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Now an opposition split worsens Fiji’s political instability

Posted By on June 4, 2024 @ 17:59

Fijian politics, already suffering from a risk that the governing coalition could fall apart, now faces the further danger that the opposition party, which would lead an alternative government, is also suffering a severe split.

Leaders of that party, FijiFirst, rather than reconciling with 17 disobedient MPs and thereby preserving the party as an alternative government, are trying to get rid of them so they can be replaced with loyalists.

A dispute over a pay rise for members of parliament is threatening the three-party coalition led by Prime Minister Sitiveni Rabuka and his People’s Alliance party. His treasurer and deputy prime minister, Biman Prasad, who leads the National Federation Party, opposed the rise. The People’s Alliance needs Prasad’s party, but Rabuka’s uncompromising dealings with it are raising the risk of a split.

The opposition party, FijiFirst, should be well placed to take over, since, with 26 MPs, it is only two short of a majority in parliament, but it is split by the same issue. The 17 MPs disobeyed a leadership instruction to vote against the pay rise. If the leadership fails in trying to throw them out of parliament, the party will be split and in no position to achieve a majority.

Frank Bainimarama, instigator of a 2006 military coup and prime minister of the post- coup government, founded FijiFirst in 2014 with a platform of ethnic inclusiveness. Rabuka’s government has leant towards Fijian indigenous nationalism since coming to power, reminiscent of his agenda when he led a coup in 1987.

Bainimarama is at a serious disadvantage in preserving his legacy as he is serving a one-year jail sentence for perverting the course of justice [1], although he remains a member of the party’s powerful Leadership Committee, which has the final say on party policy.

Fiji’s constitution and related legislation give a privileged position to political party machinery, even letting party apparatchiks regulate membership of parliament.

The party has two means of ejecting the 17 disobedient MPs from parliament so it can replace them with 17 obedient ones and preserve itself as a unified bloc. Under the constitution, MPs can lose their seats either by failing to follow a party direction or by losing their party memberships. The FijiFirst leadership seems to be trying to use both grounds, but it is likely to have to go through some appeal process before finally succeeding, if indeed it can succeed.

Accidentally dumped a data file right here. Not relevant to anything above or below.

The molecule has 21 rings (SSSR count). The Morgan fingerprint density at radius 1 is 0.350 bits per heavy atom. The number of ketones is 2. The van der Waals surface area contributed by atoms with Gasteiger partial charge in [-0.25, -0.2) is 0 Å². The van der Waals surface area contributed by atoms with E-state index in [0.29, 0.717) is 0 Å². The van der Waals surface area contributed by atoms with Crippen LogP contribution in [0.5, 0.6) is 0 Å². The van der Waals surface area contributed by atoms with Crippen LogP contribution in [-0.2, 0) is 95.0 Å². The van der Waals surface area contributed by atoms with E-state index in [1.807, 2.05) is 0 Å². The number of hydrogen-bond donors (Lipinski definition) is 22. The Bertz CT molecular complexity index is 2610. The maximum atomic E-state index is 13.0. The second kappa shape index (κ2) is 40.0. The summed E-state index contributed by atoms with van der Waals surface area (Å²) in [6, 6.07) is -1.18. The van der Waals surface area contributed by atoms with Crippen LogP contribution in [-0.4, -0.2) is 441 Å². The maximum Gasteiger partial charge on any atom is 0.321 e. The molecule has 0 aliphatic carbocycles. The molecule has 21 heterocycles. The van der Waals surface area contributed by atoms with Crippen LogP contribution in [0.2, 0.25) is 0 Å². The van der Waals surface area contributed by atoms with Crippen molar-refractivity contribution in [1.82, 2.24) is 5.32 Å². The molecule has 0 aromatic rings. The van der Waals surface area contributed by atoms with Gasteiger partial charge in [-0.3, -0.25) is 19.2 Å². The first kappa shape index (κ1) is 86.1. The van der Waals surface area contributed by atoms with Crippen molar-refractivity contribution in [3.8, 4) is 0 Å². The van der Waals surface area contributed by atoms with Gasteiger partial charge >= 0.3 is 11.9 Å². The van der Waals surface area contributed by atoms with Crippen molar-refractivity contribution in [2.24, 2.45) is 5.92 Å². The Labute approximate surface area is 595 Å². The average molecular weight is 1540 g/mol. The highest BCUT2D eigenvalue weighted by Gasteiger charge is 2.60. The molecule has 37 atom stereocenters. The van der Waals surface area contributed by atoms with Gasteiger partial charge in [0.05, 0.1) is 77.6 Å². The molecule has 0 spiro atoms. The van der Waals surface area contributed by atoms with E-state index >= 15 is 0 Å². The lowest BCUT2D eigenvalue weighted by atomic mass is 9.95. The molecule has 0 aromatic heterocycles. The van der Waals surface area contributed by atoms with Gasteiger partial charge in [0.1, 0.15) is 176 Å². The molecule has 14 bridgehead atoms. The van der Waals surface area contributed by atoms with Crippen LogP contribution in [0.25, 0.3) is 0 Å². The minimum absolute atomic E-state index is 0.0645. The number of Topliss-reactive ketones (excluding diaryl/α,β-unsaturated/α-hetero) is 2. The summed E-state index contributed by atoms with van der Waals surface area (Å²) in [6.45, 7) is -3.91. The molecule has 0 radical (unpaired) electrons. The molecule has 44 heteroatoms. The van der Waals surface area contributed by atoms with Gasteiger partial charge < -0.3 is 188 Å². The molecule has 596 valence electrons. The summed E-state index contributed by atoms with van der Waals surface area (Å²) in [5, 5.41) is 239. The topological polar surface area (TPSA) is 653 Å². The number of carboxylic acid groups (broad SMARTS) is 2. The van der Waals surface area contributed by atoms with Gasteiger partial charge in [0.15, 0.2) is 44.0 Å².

The constitution says ‘if the member votes or abstains from voting in Parliament contrary to any direction issued by the political party’ his or her seat becomes vacant. But this takes effect only when the speaker has received written notification signed by both the party’s leader and its secretary.

FijiFirst’s party constitution doesn’t create a position of ‘leader’, though it does provide for a president, a general secretary and a parliamentary leader.

The party’s notification to the speaker was signed by Acting General Secretary Faiyaz Koya and by Bainimarama—who doesn’t have any of the formal positions. Koya and his predecessor have asserted that Bainimarama is still the ‘leader’, but on what legal basis?

FijiFirst President Ratu Joji Satakala might be regarded as the leader, and he supported the expulsion, but he didn’t sign. The parliamentary leader, Inia Seruiratu, obviously wouldn’t sign, because he’s one of the targeted MPs.

So this matter is likely to go to the High Court of Fiji in its capacity as the Court of Disputed Returns, with the meaning of ‘leader’ as the key issue.

As for cancelling party membership—the second means of expelling the MPs from parliament—the constitution requires that the process to be ‘in accordance with the rules of the political party’. The rebellious MPs dispute that party rules have been followed.

The public record is not clear as to what Speaker Naiqama Lalabalavu has done beyond receiving the party notification—in particular, whether he has notified the Electoral Commission of the vacancies, as would be the responsibility of a speaker in other countries. The commission has, however, received a copy of FijiFirst’s notification to Lalabalavu.

For the moment, the 17 MPs are still in parliament. If the speaker does declare their seats vacant and they appeal to the Court of Disputed Returns, they will be deemed suspended from parliament, not expelled, until the case is resolved. That would take up to three weeks.

If they are ultimately not expelled, FijiFirst will be permanently split, with only nine remaining MPs acting as part of it. And if that’s its condition when or if Rabuka’s coalition falls apart, no one in parliament is likely to have a clear way of forming a stable replacement government.



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[1] perverting the course of justice: https://www.abc.net.au/news/2024-05-09/frank-bainimarama-sentenced-to-jail-fiji-court/103791144

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